Zoe Lewis makes another notable admission:

I thought that men would love independent, strong women, but (in general) they don't appear to. Men are programmed to like their women soft and feminine. It's not their fault - it's in the genes.

This too is significant. Zoe Lewis now recognises that it's not possible to make gender not matter. When it comes to heterosexuality, opposites attract. Men are hardwired to find the feminine qualities of women appealing.

However, it's not just that men don't go for masculine women. Zoe Lewis cannot deny her own feminine instincts:

Somewhere inside lurks a woman I cannot control and she is in the kitchen with a baby on her hip and dough in her hand, staring me down. She is saying: “This is happiness, this is what it's all about.” It's an instinct that makes me a woman, an instinct that I can't ignore even if I wanted to.

Again, Zoe Lewis in practice was not able to live by the credo of making her gender not matter. She couldn't ignore her hardwired nature (her instincts), even if for political reasons she tried to. As a single woman in her late 30s, these instincts appear to be asserting themselves in the strongest terms, perhaps more so than for a woman who had married and had children earlier in life.

Zoe Lewis now wishes she had taken relationships more seriously in her twenties:

Had I this understanding of my psyche ten years ago I would have demoted my writing (and hedonism) and pursued a relationship with vigour. There were plenty of men and even a marriage offer, but I wouldn't give up my dreams.

I talked to the girls who were the subject of my play Paradise Syndrome in 1999. Sas Taylor, 38, single and childless, runs her own PR company: “In my twenties I felt I was invincible,” she says. “Now I wish I had done it all differently. I seem to scare men off because I am so capable. I have business success but it doesn't make you happy.” Nicki P, 35 and single, works in the music industry and adds: “It was all a game back then. Now I am panicking. No one told me that having fun is not as fun as I thought.”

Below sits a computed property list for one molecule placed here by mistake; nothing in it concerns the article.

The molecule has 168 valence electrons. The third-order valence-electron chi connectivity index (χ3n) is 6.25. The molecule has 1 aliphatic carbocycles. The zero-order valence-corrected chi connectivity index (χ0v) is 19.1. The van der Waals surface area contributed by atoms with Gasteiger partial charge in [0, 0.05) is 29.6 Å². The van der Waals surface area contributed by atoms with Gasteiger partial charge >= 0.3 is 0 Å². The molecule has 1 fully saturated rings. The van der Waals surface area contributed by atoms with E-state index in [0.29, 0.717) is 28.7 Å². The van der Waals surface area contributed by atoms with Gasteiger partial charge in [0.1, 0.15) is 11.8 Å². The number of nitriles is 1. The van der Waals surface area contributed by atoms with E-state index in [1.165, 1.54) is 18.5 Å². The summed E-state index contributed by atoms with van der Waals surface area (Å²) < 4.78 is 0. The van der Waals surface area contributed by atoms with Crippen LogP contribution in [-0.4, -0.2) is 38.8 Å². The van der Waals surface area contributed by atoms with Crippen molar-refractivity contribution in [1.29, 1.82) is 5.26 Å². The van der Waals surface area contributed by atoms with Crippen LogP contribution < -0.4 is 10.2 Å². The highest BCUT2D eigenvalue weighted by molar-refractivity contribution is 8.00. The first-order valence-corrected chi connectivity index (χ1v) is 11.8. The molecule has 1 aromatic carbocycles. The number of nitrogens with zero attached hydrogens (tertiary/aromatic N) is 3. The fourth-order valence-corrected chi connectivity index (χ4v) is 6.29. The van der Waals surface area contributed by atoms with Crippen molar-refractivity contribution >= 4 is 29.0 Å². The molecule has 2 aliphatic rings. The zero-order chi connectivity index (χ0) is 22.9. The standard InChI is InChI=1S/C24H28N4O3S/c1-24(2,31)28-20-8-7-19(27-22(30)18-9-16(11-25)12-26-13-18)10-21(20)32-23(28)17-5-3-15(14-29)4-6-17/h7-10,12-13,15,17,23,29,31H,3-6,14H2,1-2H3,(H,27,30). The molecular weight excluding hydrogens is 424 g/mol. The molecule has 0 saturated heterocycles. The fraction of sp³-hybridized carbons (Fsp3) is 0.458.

Women in their twenties are in a strong position. They are at the height of their desirability to men. The danger, perhaps, is that this makes them feel "invincible". They may not realise that their advantage won't last forever and that it's most sensible to find a partner when the going is at its best.

Why else doesn't the autonomy principle work well in real life? It's not just that men prefer feminine women, but the biological reality of a woman's ticking clock:

Women are often the worst enemies of feminism because of our genetic make-up. We have only a finite time to be mothers and when that clock starts ticking we abandon our strength and jump into bed with whoever is left, forgetting talk of deadlines and PowerPoint presentations in favour of Mamas & Papas buggies and ovulation diaries. Not all women want children but I challenge any woman to say she doesn't want loving relationships. I wish I'd had the advice that I am giving to my 21-year-old sister: if you find a great guy, don't be afraid to settle down and have kids because there isn't anything to miss out on that you can't do later (apart from having kids).

We can't determine everything through our own will. A woman still has to consider the reality of her biological clock. It's genetic and hard-wired. Furthermore women want, as part of their nature, loving relationships. Again, this is not something that can be changed according to individual will.

Therefore, Zoe Lewis does something that shows character. She cannot now change her mistakes, but she can try to steer younger women away from her own fate. So she encourages younger women not to reject good men and leave things too late.

Nor does Zoe Lewis take the easy option of blaming men or a patriarchy. She does not believe that it was men who prevented her achieving the right kind of balance in life. It was the feminism held amongst women:

In the future I hope that there can be a better understanding of women by women. The past 25 years have been confusing and I feel that I've been caught in the crossfire. As women we should accept each other rather than just appreciating “success”. I have always felt a huge pressure to be successful to show men that I am their equal. What a waste of time. Wife and mother should be given parity with the careerist role in the minds of feminists.

She now feels it was a waste of time to pursue "equality as sameness". She recognises that a woman who sets out to do this won't ever give parity to the role of wife and mother.

Finally, she again makes the point that autonomy, whilst important, isn't the sole, overriding good to be chased relentlessly at the expense of everything else: